Houseplants

Laidback Gardener Tip of the Day

Having A Blue Christmas?

décembre 5-anglaisGarden centers, box stores and supermarkets are all decked out for the Holidays with beautiful poinsettias (Euphorbia pulcherrima) in shades of red, pink, white, cream… and more recently, blue, purple or orange, with sparkles to boot. The first series of colors is natural: through selection and hybridization, it has been possible to take the normally red-bracted poinsettia and cause it to have bracts in various shades of pink and white, sometimes even bicolors. The intense blues, purples, and oranges are fake, resulting from a special dye being sprayed onto the bracts. (The sparkles are fake too, but that, most people have figured out.)

If you’re like me, you keep your poinsettias from year to year. Mine bloom faithfully every year starting in late November (I just put them in a room with no artificial light starting in September, as they need short days in order to bloom, and voilà! They bloom for the Holidays). But if you keep the dyed ones, you’ll find that most will have white bracts from the second year on (dyes show up better on a white poinsettia than a red or pink one).

Poinsettias aren’t the only plants being artificially colored. There are now fluorescent blue and purple orchids (these are actually injected with dyes!), succulents with leaves spray-painted pink and purple and even anthuriums with flowers lacquered in various unlikely colors.

All these shades will eventually wear off as new growth takes over and the plant will go back to its original color. So before you get excited about a plant you’ve found in some exotic new color, check with the merchant. Hopefully he’ll be able to tell you if it’s a fake or the real thing.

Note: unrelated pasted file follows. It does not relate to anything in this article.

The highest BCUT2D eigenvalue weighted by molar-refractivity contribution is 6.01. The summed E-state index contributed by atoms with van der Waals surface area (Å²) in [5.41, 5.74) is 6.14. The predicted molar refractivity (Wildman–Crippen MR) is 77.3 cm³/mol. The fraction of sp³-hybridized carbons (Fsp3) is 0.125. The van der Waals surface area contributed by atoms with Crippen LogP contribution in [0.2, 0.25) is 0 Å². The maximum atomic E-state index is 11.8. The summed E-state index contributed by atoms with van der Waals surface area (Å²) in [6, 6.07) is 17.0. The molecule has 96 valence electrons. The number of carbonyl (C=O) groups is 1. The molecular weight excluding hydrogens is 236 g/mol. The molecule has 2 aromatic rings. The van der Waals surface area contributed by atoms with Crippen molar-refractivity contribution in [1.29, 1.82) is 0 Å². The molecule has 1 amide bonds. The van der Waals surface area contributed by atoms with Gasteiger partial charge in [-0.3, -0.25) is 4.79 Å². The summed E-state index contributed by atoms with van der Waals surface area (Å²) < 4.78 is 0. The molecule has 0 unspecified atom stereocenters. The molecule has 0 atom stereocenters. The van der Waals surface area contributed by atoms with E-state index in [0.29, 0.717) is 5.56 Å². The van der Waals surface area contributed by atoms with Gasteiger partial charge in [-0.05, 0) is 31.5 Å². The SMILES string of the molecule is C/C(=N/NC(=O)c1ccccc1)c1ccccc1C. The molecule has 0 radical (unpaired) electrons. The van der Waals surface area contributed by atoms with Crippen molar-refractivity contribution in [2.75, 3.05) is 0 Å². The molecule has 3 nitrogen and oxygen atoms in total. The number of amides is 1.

Larry Hodgson is one of Canada’s best-known garden communicators. He has notably been editor-in-chief of HousePlant Magazine, Fleurs, Plantes et Jardins, À Fleur de Pot and Houseplant Forum magazines and is currently the garden correspondent for Le Soleil and radio garden commentator for CKIA-FM Radio. He has written for many garden publications in both the United States and Canada, including Canadian Gardening, Harrowsmith, Horticulture, Fine Gardening and Organic Gardening. He also speaks frequently to horticultural groups throughout Canada and the U.S. His book credits include The Garden Lover’s Guide to Canada, Complete Guide to Houseplants, Making the Most of Shade, Perennials for Every Purpose, Annuals for Every Purpose, and Houseplants for Dummies, as well as nearly 60 other titles in English and French. He is a past president of the Garden Writers Association (now Garden Communicators International) and the winner of the prestigious 2006 Garden Media Promoter Award offered by the Perennial Plant Association. He resides in Quebec City, Quebec, Canada.

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